The battle against drug addiction, particularly opioids, remains one of the most pressing public health challenges facing communities across the country in 2017. It is a very real epidemic that is not only affecting the present of our communities, but our future as well.
For those of you reading, there's a very good chance you know someone, or know someone who knows someone, who is battling addiction. Addiction to opioids such as heroin, morphine, and prescription painkillers is now classified as one of the top epidemics in our country, according to the Center for Disease Control. In Colorado, the impact has been devastating for many of our local communities. In 2015, deaths from opioid painkillers outnumbered all homicides in Colorado. Since 2000, there have been more than 10,000 drug overdoses in the state.
My community of Southern Colorado has been particularly impacted by the heroin and opioid epidemic. Despite being home to only 6 percent of the state's population, Southern Colorado represented 18.1 percent of heroin treatment admissions in 2014. In Pueblo County, deaths from overdose doubled between 2012 and 2015.
Opioid addiction can harm the entire community and create serious negative consequences including spikes in crime and adverse outcomes on young people in our communities.
As a paramedic and faculty member teaching Emergency Medical Services at Pueblo Community College, I have seen firsthand the public health challenges our community is facing with trying to address the opioid epidemic. I have also been a witness to the great potential of medical treatment to help remedy this challenge. The power of proper treatment especially related to addiction cannot be overstated.
Yet, despite all the figures we have showing how this crisis is afflicting our country, access to life-saving treatment and care is just too limited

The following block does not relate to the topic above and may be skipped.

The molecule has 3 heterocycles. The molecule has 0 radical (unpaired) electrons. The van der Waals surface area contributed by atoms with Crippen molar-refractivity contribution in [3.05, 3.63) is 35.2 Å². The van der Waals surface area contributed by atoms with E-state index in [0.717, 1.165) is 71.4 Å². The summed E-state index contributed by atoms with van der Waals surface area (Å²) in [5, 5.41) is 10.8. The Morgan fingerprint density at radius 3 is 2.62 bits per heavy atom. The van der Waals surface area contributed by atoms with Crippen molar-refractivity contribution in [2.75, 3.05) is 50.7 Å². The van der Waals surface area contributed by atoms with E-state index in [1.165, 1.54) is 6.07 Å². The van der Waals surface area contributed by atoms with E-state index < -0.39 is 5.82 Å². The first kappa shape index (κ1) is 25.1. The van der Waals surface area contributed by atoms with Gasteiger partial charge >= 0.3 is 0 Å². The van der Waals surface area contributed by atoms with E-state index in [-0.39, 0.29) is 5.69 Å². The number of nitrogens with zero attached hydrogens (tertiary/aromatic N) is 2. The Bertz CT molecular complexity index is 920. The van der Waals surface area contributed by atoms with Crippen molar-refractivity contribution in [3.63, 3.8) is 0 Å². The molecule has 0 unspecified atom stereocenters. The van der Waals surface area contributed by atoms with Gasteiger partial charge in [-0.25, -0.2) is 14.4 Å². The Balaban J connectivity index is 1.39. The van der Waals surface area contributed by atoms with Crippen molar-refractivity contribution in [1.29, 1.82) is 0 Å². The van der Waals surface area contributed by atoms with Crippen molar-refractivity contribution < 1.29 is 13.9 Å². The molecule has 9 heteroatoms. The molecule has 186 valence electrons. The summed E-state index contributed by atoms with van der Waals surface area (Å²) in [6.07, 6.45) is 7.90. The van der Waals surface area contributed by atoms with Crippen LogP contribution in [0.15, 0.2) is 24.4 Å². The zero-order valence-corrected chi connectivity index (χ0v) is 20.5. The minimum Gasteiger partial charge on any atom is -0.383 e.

That is why this year, I am sponsoring a bill that would create a bold and innovative program to directly tackle the serious challenges of opioid addiction in Southeast Colorado.
Senate bill 17-074 will create a two-year pilot program through the College of Nursing at the University of Colorado designed to expand access to life-saving medication-assisted treatment (MAT). MAT includes a comprehensive program of both medication and behavioral therapy that is proven to be clinically effective and helps to reduce the need for inpatient detoxification services.
The key to the pilot program is grants to facilitate vital training for both nurse practitioners and physician assistants to help them implement treatment. This treatment will include the drug Buprenorphine, which was outlined as part of the Comprehensive Addiction and Recovery Act of 2016. Currently, relatively few medical professionals are able to prescribe this medication, even though it could be key to saving lives. This bill will help remove the barriers to offering this treatment and expand access across the region under a regulated and structured program.
By providing our medical professionals with a set of tools and resources, this plan sets up an organized coalition to treat and alleviate opioid addiction. The creation of this program will help Pueblo and Routt counties, two areas deeply impacted by this issue, move to the forefront of efforts to combat opioid drug overdoses.
The creation of this program marks a substantial investment in lifesaving treatment to communities facing the challenges of addiction. Additionally, the program will submit a detailed report to state officials to ensure accountability and also serve as a guide for other statewide programs to implement a similar program going forward.
By working together and empowering the medical community through proven treatment programs, we can develop a working model to reduce addiction, improve communities, and save lives.
Leroy Garcia is the State Senator for District 3, which represents Pueblo, and is also the Senate Assistant Minority Leader.